Johannesburg – Ten years ago, after Ricky Januarie’s last-minute try got the Springboks that famous win against the All Blacks at the old “House of Pain” in Dunedin, Jean de Villiers showed up at the post-match interview as Bok skipper.
The reason De Villiers was thrust into the spotlight was that Victor Matfield, who had taken over the captaincy from the injured John Smit, had pulled up lame late in the game, leaving the team’s “new” vice-captain to lap up the plaudits in the media conference after less than five minutes of captaincy.
Ever handy with a chirp, De Villiers – tongue firmly in cheek – asked the South African media: “Is it safe to say I’m the first Springbok captain to win in New Zealand in 10 years?”
Proteas wicketkeeper Quinton de Kock found himself in a similar situation in the third one-day international (ODI) against Sri Lanka last Sunday, after regular skipper Faf du Plessis was ruled out for the rest of the game – and the series – due to a shoulder injury sustained early in the final innings.
As with De Villiers, the Proteas won the game – and the series – under De Kock’s stewardship. This made for interesting viewing and subsequent reading because of the disbelief that greeted the news that he, and not Hashim Amla or JP Duminy, had taken over from Du Plessis.
The TV commentators took some convincing, while the general public’s reaction was encapsulated by a tweet that read: “Please can someone appoint a new vice-captain, before the day comes that Quinton has to divide 50 overs by five bowlers in his head.”
More bemusement lay in wait for cricket lovers the country over the time Proteas coach Ottis Gibson went against the public grain and made De Kock the captain for the remaining two games of the series, ahead of captain-in-waiting Aiden Markram.
“I have always found Quinton to have a good cricket brain; he understands the game,” said Gibson.
“He is constantly helping the captain on the field, and he shows good leadership on the field even as a normal player.”
While we sniggered knowingly into our beers at both the developments and Gibson’s logic, De Kock took his simple (some might say simplistic) and relaxed approach to captaincy, barely putting a foot wrong in finishing the first game as the leader.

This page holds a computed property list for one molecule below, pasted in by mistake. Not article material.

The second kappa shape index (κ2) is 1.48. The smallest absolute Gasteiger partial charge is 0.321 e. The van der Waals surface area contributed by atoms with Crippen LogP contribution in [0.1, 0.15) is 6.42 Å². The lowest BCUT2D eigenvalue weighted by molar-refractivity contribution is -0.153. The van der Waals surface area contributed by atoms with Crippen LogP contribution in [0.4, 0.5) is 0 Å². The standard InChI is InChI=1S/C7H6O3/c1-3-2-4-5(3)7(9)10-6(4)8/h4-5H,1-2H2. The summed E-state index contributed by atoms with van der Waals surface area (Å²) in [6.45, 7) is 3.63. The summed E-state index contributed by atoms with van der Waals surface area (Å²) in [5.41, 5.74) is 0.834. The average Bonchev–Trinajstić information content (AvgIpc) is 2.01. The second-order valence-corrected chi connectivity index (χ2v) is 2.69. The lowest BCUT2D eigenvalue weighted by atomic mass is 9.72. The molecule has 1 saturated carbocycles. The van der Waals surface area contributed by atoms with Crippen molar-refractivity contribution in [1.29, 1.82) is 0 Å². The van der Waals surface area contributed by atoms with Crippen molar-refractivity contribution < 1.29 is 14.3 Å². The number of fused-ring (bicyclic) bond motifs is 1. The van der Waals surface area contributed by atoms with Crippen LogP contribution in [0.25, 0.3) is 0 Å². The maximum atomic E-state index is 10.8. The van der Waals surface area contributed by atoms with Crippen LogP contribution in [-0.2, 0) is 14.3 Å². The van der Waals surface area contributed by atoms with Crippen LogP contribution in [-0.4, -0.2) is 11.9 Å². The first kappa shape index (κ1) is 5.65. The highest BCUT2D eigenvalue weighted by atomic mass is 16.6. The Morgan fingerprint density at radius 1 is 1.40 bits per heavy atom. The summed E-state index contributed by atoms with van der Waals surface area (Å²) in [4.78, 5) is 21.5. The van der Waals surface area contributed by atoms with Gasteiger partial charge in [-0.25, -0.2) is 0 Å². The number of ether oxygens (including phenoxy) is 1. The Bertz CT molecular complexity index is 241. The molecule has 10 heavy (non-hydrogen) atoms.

Hell, he even won the toss in the fourth ODI, something Du Plessis had all but given up on in the tour of Sri Lanka.
Our reaction, based on seeing how ill at ease De Kock is with a microphone in his face, shows that, to some extent, we have become leadership snobs.
By the looks of it, having the likes of Francois Pienaar, John Smit, Graeme Smith and Du Plessis deftly handle the complexities of leading South African teams has convinced us that we need diplomats in those roles and not simple players.
De Kock is considered to be a cricketing genius with bat in hand and wicketkeeping gloves on, so why would he suddenly need to be a rocket scientist to lead a cricket team? A lot of the IQ tests we’ve conducted on De Kock are based on his not being handy with the soundbites.
But Sri Lanka’s Suranga Lakmal, deputising for the banned Sri Lankan Test captain Dinesh Chandimal, managed to get a resounding 2-0 win despite the fact that we couldn’t understand a word he was saying during any of his interviews.
The fact that the Proteas leaked a lot of runs in De Kock’s first full game in charge will be a case in point for most on why he shouldn’t be anywhere near the leadership table, but with the series lost and a few second-stringers being tried out, he was always on a hiding to nothing.
Also, the bigger point is that we’ve whinged often about how much De Kock relies too much on being an instinctive player. Giving him the reigns might go a long way towards balancing instinct with thinking about what he’s doing out there.
While he’s not exactly expected to lead the Proteas to the World Cup next year, he is a 94 ODI veteran who should be treated like one even at the age of 25. Besides, he’ll always be able to say he was captain when the Proteas won their 2018 ODI series in Sri Lanka.